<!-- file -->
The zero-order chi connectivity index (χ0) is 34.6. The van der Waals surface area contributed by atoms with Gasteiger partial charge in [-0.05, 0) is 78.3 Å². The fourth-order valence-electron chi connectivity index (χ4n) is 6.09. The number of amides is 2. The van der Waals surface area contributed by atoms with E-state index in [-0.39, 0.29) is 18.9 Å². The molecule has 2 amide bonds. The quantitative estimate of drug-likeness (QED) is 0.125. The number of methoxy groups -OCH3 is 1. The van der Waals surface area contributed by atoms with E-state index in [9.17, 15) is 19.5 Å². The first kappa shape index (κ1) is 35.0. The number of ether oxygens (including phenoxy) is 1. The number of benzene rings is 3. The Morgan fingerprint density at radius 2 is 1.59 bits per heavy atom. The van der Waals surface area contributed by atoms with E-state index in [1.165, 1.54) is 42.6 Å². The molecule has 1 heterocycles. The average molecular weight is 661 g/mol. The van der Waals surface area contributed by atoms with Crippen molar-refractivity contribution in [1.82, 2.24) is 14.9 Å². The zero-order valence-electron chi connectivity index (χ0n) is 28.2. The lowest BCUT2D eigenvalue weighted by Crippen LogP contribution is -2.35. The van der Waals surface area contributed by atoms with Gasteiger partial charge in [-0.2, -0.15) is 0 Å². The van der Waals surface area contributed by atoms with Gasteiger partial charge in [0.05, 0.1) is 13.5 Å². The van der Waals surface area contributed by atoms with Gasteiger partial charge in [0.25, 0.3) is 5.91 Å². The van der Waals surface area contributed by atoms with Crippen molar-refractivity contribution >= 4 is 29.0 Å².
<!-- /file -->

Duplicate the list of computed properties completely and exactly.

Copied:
The zero-order chi connectivity index (χ0) is 34.6. The van der Waals surface area contributed by atoms with Gasteiger partial charge in [-0.05, 0) is 78.3 Å². The fourth-order valence-electron chi connectivity index (χ4n) is 6.09. The number of amides is 2. The van der Waals surface area contributed by atoms with E-state index in [-0.39, 0.29) is 18.9 Å². The molecule has 2 amide bonds. The quantitative estimate of drug-likeness (QED) is 0.125. The number of methoxy groups -OCH3 is 1. The van der Waals surface area contributed by atoms with E-state index in [9.17, 15) is 19.5 Å². The first kappa shape index (κ1) is 35.0. The number of ether oxygens (including phenoxy) is 1. The number of benzene rings is 3. The Morgan fingerprint density at radius 2 is 1.59 bits per heavy atom. The van der Waals surface area contributed by atoms with E-state index in [1.165, 1.54) is 42.6 Å². The molecule has 1 heterocycles. The average molecular weight is 661 g/mol. The van der Waals surface area contributed by atoms with Crippen molar-refractivity contribution in [1.82, 2.24) is 14.9 Å². The zero-order valence-electron chi connectivity index (χ0n) is 28.2. The lowest BCUT2D eigenvalue weighted by Crippen LogP contribution is -2.35. The van der Waals surface area contributed by atoms with Gasteiger partial charge in [-0.2, -0.15) is 0 Å². The van der Waals surface area contributed by atoms with Gasteiger partial charge in [0.05, 0.1) is 13.5 Å². The van der Waals surface area contributed by atoms with Gasteiger partial charge in [0.25, 0.3) is 5.91 Å². The van der Waals surface area contributed by atoms with Crippen molar-refractivity contribution >= 4 is 29.0 Å².